You also emphasize a kind of moral quality, I think, to writing poetry. What did you learn about writing of poetry again from going back and looking at all of this work?

CHRISTIAN WIMAN: Well, there’s a famous quote from Ezra Pound, who was the foreign correspondent for Poetry magazine for years.

And Ezra Pound said technique is the test of a man’s sincerity. And I think that surprises some people, because they think if you are spending too much time concentrating on the technique of an art, then you’re losing sort of the feeling that’s behind it. A lot of students think that. You’re squelching my voice if you make me learn to write in these other ways.

But I think any time you spend a long time with poetry what you learn is that anyone who doesn’t make those technical decisions part of their emotional life, where you can’t feel their emotional life in those technical decisions, is not really writing poetry that is going to last.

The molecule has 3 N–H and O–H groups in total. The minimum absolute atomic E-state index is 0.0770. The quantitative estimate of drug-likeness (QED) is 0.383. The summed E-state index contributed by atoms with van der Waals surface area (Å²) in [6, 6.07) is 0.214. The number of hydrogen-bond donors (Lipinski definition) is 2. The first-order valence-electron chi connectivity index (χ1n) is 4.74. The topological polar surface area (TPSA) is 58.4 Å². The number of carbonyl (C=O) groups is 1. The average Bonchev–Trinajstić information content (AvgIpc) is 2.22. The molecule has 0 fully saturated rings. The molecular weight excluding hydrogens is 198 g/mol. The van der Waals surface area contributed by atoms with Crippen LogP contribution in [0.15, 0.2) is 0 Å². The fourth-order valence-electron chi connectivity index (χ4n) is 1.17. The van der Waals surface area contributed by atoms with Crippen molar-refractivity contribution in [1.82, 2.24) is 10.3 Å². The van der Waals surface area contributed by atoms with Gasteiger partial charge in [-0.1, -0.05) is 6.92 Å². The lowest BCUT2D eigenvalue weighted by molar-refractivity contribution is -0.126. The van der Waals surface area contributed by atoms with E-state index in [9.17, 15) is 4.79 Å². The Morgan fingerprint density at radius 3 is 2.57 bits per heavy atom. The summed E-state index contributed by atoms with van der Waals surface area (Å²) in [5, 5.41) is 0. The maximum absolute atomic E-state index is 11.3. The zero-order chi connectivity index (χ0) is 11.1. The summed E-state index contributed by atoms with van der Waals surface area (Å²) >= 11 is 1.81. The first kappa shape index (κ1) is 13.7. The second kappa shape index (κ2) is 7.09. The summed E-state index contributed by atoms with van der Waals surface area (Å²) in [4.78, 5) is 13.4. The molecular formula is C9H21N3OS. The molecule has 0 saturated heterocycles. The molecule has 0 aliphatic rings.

And I think that’s what we saw throughout a hundred years, is the poems that lasted had some real concentration with the formal elements of the arts, an obsession with it, almost.

JEFFREY BROWN: You also said, I think — I forget the quote here — but something about, if you can paraphrase a poem, it’s not a poem, if you just can tell me what it is in a sentence or a phrase.

CHRISTIAN WIMAN: There’s a similarity to dreams in that regard.

We make a lot about interpreting our own dreams. But there’s always something a little reductive about that. You have a dream and it seems to tell you something and then you figure it out. And you think, well, I have figured it out. The same is true of poems.

You have got a great poem. And we ask kids to tell us what it means. And there’s always an element of disappointment, I find, because a poem is — W.H. Auden said a poem is the clear expression of mixed feelings. I think you want — we need some way in our lives to inhabit these parts of our lives that are not clear, that aren’t black or white, one way or the other. And poetry can give us that.

JEFFREY BROWN: Well, this long-running question which you — and sometimes tired question of the role of poetry in our culture, your answer seems to be something like that. Who knows in what ways poetry seeps into all of our lives.